The report went on to explain that a study of company vehicle fleet crash rates showedthat the top safety performing companies were those with policies that prohibit the use of both handheld and hands-free cell phones. The policies of these companies included significant consequences for employees who violate them. The study, sponsored by the Network of Employers for Traffic Safety and released in late 2010, covered 45 companies with a total of 400,000 vehicles that traveled about 8 billion miles. With this information the Ohio Casualty Liberty Mutual Group provided a sample company driver distracted policy seen below:
Sample Company Driver Distraction Policy
<Company Name> Policy on Distracted Driving
The dangers of distracted driving are a serious concern to <Company Name>. Recent news reports of deadly crashes involving distracted drivers highlight a growing danger on our roads. Because of this concern, we have established this policy to protect the safety of our employees, the safety of the general public, and our Company’s assets and reputation.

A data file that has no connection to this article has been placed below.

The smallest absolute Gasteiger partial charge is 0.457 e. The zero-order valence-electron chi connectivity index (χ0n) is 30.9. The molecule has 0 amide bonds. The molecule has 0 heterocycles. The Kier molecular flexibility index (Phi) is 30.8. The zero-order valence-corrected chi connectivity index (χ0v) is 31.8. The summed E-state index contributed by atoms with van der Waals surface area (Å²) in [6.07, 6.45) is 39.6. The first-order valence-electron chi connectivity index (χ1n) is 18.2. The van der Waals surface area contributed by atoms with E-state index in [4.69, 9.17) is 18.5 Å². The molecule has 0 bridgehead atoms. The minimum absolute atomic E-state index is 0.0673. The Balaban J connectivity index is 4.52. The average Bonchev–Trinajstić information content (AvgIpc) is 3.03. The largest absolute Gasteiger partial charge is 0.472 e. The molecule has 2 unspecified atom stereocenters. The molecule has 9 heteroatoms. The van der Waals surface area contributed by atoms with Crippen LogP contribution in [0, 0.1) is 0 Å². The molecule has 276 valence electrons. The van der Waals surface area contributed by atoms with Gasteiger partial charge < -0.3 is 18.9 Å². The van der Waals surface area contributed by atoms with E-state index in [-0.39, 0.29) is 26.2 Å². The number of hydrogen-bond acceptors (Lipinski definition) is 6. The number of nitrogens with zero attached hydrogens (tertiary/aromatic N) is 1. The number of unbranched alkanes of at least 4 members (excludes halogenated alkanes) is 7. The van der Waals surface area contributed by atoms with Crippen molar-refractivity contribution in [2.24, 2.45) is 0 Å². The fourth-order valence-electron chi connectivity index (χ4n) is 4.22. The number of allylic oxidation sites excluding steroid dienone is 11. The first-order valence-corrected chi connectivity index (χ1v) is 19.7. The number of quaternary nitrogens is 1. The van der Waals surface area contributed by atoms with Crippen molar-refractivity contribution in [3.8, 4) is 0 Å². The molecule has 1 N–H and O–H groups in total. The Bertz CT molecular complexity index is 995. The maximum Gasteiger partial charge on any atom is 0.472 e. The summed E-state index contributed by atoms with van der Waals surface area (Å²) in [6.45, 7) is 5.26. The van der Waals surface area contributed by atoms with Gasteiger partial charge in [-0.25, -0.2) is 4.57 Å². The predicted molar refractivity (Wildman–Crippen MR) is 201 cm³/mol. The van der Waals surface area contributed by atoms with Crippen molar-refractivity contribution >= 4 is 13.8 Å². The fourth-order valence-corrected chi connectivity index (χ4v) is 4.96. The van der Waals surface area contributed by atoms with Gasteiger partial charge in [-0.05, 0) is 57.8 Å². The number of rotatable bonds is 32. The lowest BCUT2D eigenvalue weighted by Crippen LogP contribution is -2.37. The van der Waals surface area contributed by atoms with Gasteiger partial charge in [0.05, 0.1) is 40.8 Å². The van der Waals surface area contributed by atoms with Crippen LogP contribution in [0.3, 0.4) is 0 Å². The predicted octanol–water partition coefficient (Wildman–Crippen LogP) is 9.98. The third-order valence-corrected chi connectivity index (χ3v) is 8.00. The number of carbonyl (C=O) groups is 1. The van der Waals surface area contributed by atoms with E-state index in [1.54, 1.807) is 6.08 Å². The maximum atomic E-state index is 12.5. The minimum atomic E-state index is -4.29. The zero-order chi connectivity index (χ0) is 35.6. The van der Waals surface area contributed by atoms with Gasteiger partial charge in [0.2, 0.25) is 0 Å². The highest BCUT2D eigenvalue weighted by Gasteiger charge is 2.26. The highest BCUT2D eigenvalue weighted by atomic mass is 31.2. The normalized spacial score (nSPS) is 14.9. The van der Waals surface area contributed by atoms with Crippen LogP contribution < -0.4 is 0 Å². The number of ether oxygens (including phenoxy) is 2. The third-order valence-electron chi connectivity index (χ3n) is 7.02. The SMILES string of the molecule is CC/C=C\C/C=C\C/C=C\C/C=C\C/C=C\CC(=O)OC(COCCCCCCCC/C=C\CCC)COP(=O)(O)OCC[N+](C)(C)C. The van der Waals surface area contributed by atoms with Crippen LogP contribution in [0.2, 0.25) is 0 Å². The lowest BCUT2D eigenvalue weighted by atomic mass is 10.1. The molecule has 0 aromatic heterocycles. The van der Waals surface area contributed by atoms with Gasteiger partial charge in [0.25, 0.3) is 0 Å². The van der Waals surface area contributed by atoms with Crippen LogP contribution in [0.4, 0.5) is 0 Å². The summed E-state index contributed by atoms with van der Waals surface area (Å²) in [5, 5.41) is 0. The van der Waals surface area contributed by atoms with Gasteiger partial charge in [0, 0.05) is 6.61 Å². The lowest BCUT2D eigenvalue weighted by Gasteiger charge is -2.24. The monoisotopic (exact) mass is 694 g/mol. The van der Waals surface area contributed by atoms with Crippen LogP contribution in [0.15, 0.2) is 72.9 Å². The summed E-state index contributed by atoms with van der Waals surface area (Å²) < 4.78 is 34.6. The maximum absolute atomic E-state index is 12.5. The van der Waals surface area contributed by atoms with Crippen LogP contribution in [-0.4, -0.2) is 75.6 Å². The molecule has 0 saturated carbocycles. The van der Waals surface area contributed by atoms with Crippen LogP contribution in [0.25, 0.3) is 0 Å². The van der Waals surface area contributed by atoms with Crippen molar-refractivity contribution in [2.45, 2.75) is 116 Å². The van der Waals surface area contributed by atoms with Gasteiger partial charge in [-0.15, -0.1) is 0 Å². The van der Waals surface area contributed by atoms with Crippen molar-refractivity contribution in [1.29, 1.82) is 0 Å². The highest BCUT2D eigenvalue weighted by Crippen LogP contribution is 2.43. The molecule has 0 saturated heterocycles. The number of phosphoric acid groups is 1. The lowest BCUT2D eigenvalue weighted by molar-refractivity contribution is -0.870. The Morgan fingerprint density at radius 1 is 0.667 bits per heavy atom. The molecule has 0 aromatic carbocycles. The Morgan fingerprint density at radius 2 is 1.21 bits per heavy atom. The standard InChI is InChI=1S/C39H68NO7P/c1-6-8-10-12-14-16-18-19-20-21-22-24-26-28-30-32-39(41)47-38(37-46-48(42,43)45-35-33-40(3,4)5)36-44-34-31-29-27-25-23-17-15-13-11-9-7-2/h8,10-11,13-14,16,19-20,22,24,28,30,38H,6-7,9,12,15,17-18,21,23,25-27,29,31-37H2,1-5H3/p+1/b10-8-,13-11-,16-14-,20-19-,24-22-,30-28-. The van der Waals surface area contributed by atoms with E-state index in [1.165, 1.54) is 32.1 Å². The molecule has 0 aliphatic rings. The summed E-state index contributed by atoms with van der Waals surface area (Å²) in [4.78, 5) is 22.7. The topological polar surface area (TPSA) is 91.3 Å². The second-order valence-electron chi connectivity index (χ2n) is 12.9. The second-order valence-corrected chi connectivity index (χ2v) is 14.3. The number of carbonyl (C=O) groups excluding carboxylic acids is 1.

The following activities, while driving on company business, are prohibited:
• Answering or making phone calls;
• Engaging in conversations using phones, two-way radios or other communication devices;
• Creating, reading or responding to e-mails and/or text messages;
• Entering information into an electronic navigation system (GPS), computer, dispatch device or other electronic device which requires the user to enter information; and
• Use of headphones, earphones, or similar to listen to radio, MP3 players, CD players or other entertainment devices.
The following requirements apply to all employees and managers of <Company Name>:
• A vehicle being driven on company business must be parked in a legal and safe location before placing or answering a phone call, reading or responding to e-mails/text messages or similar.
• No calls are to be made or text messages sent to employees who are driving or likely to be driving by another employee or manager of the company unless an emergency requires immediate contact.